Supreme Court Says 4th Amendment Prohibits Warrantless Blood Tests of Suspected Drunk Drivers
But SCOTUS does allow warrantless DUI breath tests incident to arrest.
Today the U.S. Supreme Court struck down a North Dakota law that imposes criminal penalties on suspected drunk drivers who refuse to submit to a warrantless blood test. At the same time, the Court declined to strike down statutes from North Dakota and Minnesota that impose similar criminal penalties on suspected drunk drivers who refuse to submit to warrantless breath tests. Writing for the majority in Birchfield v. North Dakota, Justice Samuel Alito held that the Fourth Amendment forbids the police from conducting warrantless blood tests. Warrantless breath tests, on the other hand, were deemed constitutionally permissible by today's decision.
"The Fourth Amendment permits warrantless breath tests incident to arrests for drunk driving. The impact of breath tests on privacy is slight, and the need for BAC testing is great," Alito wrote. But "we reach a different conclusion with respect to blood tests. Blood tests are significantly more intrusive, and their reasonableness must be judged in light of the availability of the less invasive alternative of a breath test. Respondents have offered no satisfactory justification for demanding the more intrusive alternative without a warrant."
Justice Sonia Sotomayor, joined by Justice Ruth Bader Ginsburg, wrote separately to concur with the Court's stance on warrantless blood tests while dissenting from the Court's acceptance of warrantless breath tests. "Because no governmental interest categorically makes it impractical for an officer to obtain a warrant before measuring a driver's alcohol level, the Fourth Amendment prohibits such searches without a warrant, unless exigent circumstances exist in a particular case," Sotomayor wrote. In other words, Sotomayor would have voided both types of warrantless DUI tests for violating the Fourth Amendment.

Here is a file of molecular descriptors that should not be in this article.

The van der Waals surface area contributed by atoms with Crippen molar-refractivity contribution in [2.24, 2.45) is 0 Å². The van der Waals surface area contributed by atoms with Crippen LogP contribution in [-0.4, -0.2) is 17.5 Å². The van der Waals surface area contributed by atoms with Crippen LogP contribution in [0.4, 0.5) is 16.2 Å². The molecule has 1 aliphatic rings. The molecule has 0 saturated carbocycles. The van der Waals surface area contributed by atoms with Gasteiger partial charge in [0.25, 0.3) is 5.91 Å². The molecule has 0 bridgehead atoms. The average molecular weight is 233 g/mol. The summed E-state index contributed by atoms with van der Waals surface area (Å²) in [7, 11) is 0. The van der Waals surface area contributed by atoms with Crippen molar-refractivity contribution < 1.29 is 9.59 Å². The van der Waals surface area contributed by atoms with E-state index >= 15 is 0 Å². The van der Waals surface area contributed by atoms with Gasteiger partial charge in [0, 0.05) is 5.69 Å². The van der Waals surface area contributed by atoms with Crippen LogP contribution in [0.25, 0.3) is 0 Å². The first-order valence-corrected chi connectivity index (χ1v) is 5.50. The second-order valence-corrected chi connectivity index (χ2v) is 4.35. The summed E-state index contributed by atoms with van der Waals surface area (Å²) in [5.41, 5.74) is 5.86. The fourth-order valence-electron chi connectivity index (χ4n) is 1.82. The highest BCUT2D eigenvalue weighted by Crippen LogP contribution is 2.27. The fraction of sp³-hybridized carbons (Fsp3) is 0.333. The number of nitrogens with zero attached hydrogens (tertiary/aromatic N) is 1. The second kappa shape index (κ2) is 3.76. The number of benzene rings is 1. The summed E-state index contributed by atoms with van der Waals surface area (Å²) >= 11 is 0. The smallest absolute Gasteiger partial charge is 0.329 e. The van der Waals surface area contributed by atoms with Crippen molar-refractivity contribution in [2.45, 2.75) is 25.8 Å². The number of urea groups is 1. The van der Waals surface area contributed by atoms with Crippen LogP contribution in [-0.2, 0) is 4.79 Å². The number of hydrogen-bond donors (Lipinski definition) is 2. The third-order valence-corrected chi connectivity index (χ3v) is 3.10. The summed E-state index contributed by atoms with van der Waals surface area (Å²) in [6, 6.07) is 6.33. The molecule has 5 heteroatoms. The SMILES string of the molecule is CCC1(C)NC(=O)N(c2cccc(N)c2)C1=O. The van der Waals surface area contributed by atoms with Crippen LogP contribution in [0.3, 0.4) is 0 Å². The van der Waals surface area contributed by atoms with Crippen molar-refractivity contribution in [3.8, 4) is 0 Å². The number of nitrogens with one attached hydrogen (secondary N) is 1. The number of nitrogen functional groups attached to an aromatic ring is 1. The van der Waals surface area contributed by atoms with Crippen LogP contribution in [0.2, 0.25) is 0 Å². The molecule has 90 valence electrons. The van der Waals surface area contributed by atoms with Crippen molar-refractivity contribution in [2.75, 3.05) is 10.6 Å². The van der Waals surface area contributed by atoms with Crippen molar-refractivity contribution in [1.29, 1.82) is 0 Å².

Justice Clarence Thomas also wrote separately, taking the exact opposite position of Sotomayor. Thomas concurred in the majority's judgment to allow warrantless breath tests, but he dissented from the majority's refusal to allow warrantless blood tests. In Thomas' view, the Fourth Amendment should be read to permit both types of warrantless searches of suspected drunk drivers. "Both searches contemplated by the state laws at issue in these cases would be constitutional under the exigent-circumstances exception to the warrant requirement," Thomas wrote.
The Supreme Court's opinion in Birchfield v. North Dakota is available here.